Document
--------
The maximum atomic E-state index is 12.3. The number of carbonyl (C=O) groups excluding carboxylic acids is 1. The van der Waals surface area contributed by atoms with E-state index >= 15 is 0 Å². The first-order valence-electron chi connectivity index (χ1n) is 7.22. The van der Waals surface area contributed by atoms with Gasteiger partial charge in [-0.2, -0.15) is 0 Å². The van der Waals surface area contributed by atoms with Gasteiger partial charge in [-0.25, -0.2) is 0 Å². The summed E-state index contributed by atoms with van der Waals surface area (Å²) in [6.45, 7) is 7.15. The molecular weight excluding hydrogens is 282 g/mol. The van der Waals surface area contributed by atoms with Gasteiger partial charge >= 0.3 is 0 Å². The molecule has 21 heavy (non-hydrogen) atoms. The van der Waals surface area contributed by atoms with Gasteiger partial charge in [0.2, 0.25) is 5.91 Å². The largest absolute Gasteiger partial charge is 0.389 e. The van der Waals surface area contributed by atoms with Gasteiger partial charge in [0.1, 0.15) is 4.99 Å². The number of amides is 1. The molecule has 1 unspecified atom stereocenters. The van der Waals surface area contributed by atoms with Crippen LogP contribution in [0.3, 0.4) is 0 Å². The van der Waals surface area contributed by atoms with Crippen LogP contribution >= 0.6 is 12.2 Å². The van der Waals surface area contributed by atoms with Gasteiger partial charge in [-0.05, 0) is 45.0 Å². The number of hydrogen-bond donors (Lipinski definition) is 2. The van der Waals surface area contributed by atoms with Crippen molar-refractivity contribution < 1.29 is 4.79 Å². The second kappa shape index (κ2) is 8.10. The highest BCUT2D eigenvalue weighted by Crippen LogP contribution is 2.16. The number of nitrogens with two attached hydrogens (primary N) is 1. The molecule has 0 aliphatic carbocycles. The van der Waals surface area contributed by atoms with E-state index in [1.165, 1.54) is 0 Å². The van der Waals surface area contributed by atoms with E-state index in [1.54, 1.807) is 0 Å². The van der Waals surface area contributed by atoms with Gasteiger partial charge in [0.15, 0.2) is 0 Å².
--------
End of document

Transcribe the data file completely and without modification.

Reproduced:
The maximum atomic E-state index is 12.3. The number of carbonyl (C=O) groups excluding carboxylic acids is 1. The van der Waals surface area contributed by atoms with E-state index >= 15 is 0 Å². The first-order valence-electron chi connectivity index (χ1n) is 7.22. The van der Waals surface area contributed by atoms with Gasteiger partial charge in [-0.2, -0.15) is 0 Å². The van der Waals surface area contributed by atoms with Gasteiger partial charge in [-0.25, -0.2) is 0 Å². The summed E-state index contributed by atoms with van der Waals surface area (Å²) in [6.45, 7) is 7.15. The molecular weight excluding hydrogens is 282 g/mol. The van der Waals surface area contributed by atoms with Gasteiger partial charge >= 0.3 is 0 Å². The molecule has 21 heavy (non-hydrogen) atoms. The van der Waals surface area contributed by atoms with Gasteiger partial charge in [0.2, 0.25) is 5.91 Å². The largest absolute Gasteiger partial charge is 0.389 e. The van der Waals surface area contributed by atoms with Gasteiger partial charge in [0.1, 0.15) is 4.99 Å². The number of amides is 1. The molecule has 1 unspecified atom stereocenters. The van der Waals surface area contributed by atoms with Crippen LogP contribution in [0.3, 0.4) is 0 Å². The van der Waals surface area contributed by atoms with Crippen LogP contribution >= 0.6 is 12.2 Å². The van der Waals surface area contributed by atoms with Gasteiger partial charge in [-0.05, 0) is 45.0 Å². The number of hydrogen-bond donors (Lipinski definition) is 2. The van der Waals surface area contributed by atoms with Crippen molar-refractivity contribution < 1.29 is 4.79 Å². The second kappa shape index (κ2) is 8.10. The highest BCUT2D eigenvalue weighted by Crippen LogP contribution is 2.16. The number of nitrogens with two attached hydrogens (primary N) is 1. The molecule has 0 aliphatic carbocycles. The van der Waals surface area contributed by atoms with E-state index in [1.165, 1.54) is 0 Å². The van der Waals surface area contributed by atoms with E-state index in [1.54, 1.807) is 0 Å². The van der Waals surface area contributed by atoms with Gasteiger partial charge in [0.15, 0.2) is 0 Å².